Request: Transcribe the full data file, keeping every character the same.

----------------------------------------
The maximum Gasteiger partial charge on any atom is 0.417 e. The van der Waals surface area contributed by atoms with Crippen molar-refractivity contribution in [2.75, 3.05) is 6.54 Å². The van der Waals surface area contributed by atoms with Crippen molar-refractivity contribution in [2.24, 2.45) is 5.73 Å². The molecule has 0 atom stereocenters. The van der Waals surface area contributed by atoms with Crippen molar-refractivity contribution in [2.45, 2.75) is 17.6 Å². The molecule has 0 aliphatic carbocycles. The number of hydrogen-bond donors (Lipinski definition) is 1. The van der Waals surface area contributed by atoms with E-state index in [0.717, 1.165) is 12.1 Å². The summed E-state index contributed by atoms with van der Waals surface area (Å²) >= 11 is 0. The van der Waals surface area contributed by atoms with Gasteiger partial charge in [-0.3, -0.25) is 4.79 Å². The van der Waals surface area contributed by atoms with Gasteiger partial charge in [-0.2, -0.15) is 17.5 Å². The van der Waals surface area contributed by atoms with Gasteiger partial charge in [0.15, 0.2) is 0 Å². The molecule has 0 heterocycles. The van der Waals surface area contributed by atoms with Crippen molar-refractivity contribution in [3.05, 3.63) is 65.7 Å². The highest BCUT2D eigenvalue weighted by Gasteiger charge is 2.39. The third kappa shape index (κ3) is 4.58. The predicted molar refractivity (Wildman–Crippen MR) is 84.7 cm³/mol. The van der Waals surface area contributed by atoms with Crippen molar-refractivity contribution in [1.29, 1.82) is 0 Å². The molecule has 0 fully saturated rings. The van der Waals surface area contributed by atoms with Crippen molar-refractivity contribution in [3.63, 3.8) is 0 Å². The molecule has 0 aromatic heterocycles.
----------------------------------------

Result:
The maximum Gasteiger partial charge on any atom is 0.417 e. The van der Waals surface area contributed by atoms with Crippen molar-refractivity contribution in [2.75, 3.05) is 6.54 Å². The van der Waals surface area contributed by atoms with Crippen molar-refractivity contribution in [2.24, 2.45) is 5.73 Å². The molecule has 0 atom stereocenters. The van der Waals surface area contributed by atoms with Crippen molar-refractivity contribution in [2.45, 2.75) is 17.6 Å². The molecule has 0 aliphatic carbocycles. The number of hydrogen-bond donors (Lipinski definition) is 1. The van der Waals surface area contributed by atoms with E-state index in [0.717, 1.165) is 12.1 Å². The summed E-state index contributed by atoms with van der Waals surface area (Å²) >= 11 is 0. The van der Waals surface area contributed by atoms with Gasteiger partial charge in [-0.3, -0.25) is 4.79 Å². The van der Waals surface area contributed by atoms with Gasteiger partial charge in [-0.2, -0.15) is 17.5 Å². The van der Waals surface area contributed by atoms with Gasteiger partial charge in [0.15, 0.2) is 0 Å². The molecule has 0 heterocycles. The van der Waals surface area contributed by atoms with Crippen molar-refractivity contribution in [3.05, 3.63) is 65.7 Å². The highest BCUT2D eigenvalue weighted by Gasteiger charge is 2.39. The third kappa shape index (κ3) is 4.58. The predicted molar refractivity (Wildman–Crippen MR) is 84.7 cm³/mol. The van der Waals surface area contributed by atoms with Crippen molar-refractivity contribution in [1.29, 1.82) is 0 Å². The molecule has 0 fully saturated rings. The van der Waals surface area contributed by atoms with Crippen molar-refractivity contribution in [3.63, 3.8) is 0 Å². The molecule has 0 aromatic heterocycles.